Bike cage etiquette can be a tricky thing. Those of us lucky enough to work in a building that provides a locking bike cage (but not lucky enough to work in a building that lets you take your bike indoors) have some definite advantages. However, there are two particular scenarios where the balance between being nice to your fellow cyclists and conscious of everyone’s stuff can be at odds. Keep reading →
I got a surprise yesterday: a Zipcar with a bike rack. I had no idea that was even a thing, but I’ve sure wished for it in the past.
I’ve have been carless (that’s without a car, not careless) for quite some time. Which also means I have not to be paying San Francisco parking tickets for quite some time. But there have been times when I wanted to get somewhere away from home – with my bike – that required a drive. That makes a Zipcar with a bike rack just about perfect. I couldn’t find any official announcement from Zipcar regarding the availability of cars with bike racks in San Francisco, but they apparently were available in New York and Portland several years ago.
Woke up in a totally crappy mood this morning. No idea why. I found myself pacing around the house in circles while trying to simply put my clothes on. Some days are just like that. I looked outside. Beautiful sunny day. But I didn’t really care. All I thought was “gee… at least I won’t get rained on during my ride to work…”
Ride to work…Now there is something positive.
Portland, Oregon continues to demonstrate their dedication to multi-modal transportation options with the September 12, 2015 opening of the Tilikum Crossing over the Willamette River. No worries about how cars and bicycles will interact on this bridge – cars aren’t allowed. This bridge is all about transit, shoes and pedals.
It was one of those “Well duh!” sort of moments. The times when you suddenly realize something that, in retrospect, should have been obvious all along. And once I did I knew that riding my mountain bike on the streets was going to make me ride better on every bike. Keep reading →
We’ve got our winners in the “How do I signal a right turn” contest. The question was regarding how to properly and legally signal a right hand turn while riding a bicycle.
In truth, the question was kind of a gimme – there are two correct answers. The first, which most people gave as their answer, is by holding the left arm out, bent at a 90 degree angle pointing up. This is the signal required by the DMV for use in automobiles – which makes sense. This is also what motorcyclists use, so the right hand can remain on the throttle. So yes – right arm at 90 degree angle is correct.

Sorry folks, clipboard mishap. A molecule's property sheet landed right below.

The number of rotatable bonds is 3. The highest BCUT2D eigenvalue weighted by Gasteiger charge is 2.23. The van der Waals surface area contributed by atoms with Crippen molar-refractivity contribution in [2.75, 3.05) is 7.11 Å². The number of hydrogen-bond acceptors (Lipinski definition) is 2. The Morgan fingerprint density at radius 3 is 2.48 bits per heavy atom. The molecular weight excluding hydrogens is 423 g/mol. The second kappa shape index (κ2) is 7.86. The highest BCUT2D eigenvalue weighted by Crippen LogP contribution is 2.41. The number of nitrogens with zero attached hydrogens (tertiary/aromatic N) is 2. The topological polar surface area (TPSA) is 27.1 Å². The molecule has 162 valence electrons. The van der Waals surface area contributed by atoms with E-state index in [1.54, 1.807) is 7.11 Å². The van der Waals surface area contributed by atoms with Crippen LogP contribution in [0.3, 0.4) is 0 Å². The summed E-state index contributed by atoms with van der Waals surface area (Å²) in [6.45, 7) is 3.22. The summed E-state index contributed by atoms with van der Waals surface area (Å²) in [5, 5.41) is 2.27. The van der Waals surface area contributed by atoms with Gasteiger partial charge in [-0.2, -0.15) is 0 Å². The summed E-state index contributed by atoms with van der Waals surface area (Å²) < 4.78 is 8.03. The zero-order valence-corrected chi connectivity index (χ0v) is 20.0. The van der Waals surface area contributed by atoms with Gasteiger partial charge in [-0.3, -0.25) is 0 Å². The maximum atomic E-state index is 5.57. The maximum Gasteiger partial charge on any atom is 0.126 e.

Between now and noon Feb 1, I’ll be taking your answers to the following question. 3 random folks will be selected from the correct answers and get a complimentary “Put the fun between legs” sticker. Postage paid. $0.00 out of pocket. Just answer this question correctly: Keep reading →
I’ll admit I’ve been known to kinda geek out on maps. It started when I was a kid and somehow ended up with a ton of National Geographic maps. National Geographic Magazine used to include full maps in some of their magazine editions (do they still?) and I had a large cardboard box full of them. From topo maps to maps of the moon to a map of concentrations of religions across the world, I was introduced to the idea that maps could convey a lot more information than just place names, roads and boarders. That’s why, despite some of the comments to the post on See Through Maps, I think this is one of the neatest maps of bike routes in San Francisco yet. Keep reading →
In the culmination of a 20+ year project, the new eastern span of the San Francisco Bay Bridge opened up. And included on that new bridge was a separate bike and pedestrian lane. Those familiar with the area will quickly point out that this bridge only gets you half way across the bay, and that there is a second bridge that still lacks bicycle access that prevents a bike ride completely across. So for the short term at least this is a recreation trail only with no commute benefits. Keep reading →